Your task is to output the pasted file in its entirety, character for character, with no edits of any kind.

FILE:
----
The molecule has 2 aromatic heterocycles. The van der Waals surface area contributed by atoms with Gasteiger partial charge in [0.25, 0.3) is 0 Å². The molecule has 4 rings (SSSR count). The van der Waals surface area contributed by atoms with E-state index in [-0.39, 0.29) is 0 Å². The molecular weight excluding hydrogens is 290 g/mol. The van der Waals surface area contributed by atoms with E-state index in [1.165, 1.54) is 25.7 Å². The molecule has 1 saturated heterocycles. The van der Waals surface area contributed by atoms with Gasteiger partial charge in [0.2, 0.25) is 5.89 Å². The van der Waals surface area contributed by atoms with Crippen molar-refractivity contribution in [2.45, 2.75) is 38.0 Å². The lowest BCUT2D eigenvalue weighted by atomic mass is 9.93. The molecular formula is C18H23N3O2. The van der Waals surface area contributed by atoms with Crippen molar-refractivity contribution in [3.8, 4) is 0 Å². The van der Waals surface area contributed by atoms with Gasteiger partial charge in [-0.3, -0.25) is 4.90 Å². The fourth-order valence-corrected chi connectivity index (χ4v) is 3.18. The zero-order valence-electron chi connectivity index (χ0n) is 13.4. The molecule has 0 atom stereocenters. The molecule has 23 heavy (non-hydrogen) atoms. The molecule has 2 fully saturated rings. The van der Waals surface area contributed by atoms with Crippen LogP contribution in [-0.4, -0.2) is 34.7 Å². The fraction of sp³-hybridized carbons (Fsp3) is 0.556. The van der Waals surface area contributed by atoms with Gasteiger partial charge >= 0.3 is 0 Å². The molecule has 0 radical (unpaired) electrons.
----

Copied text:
The molecule has 2 aromatic heterocycles. The van der Waals surface area contributed by atoms with Gasteiger partial charge in [0.25, 0.3) is 0 Å². The molecule has 4 rings (SSSR count). The van der Waals surface area contributed by atoms with E-state index in [-0.39, 0.29) is 0 Å². The molecular weight excluding hydrogens is 290 g/mol. The van der Waals surface area contributed by atoms with E-state index in [1.165, 1.54) is 25.7 Å². The molecule has 1 saturated heterocycles. The van der Waals surface area contributed by atoms with Gasteiger partial charge in [0.2, 0.25) is 5.89 Å². The van der Waals surface area contributed by atoms with Crippen molar-refractivity contribution in [2.45, 2.75) is 38.0 Å². The lowest BCUT2D eigenvalue weighted by atomic mass is 9.93. The molecular formula is C18H23N3O2. The van der Waals surface area contributed by atoms with Crippen molar-refractivity contribution in [3.8, 4) is 0 Å². The van der Waals surface area contributed by atoms with Gasteiger partial charge in [-0.3, -0.25) is 4.90 Å². The fourth-order valence-corrected chi connectivity index (χ4v) is 3.18. The zero-order valence-electron chi connectivity index (χ0n) is 13.4. The molecule has 0 atom stereocenters. The molecule has 23 heavy (non-hydrogen) atoms. The molecule has 2 fully saturated rings. The van der Waals surface area contributed by atoms with Crippen LogP contribution in [-0.4, -0.2) is 34.7 Å². The fraction of sp³-hybridized carbons (Fsp3) is 0.556. The van der Waals surface area contributed by atoms with Gasteiger partial charge >= 0.3 is 0 Å². The molecule has 0 radical (unpaired) electrons.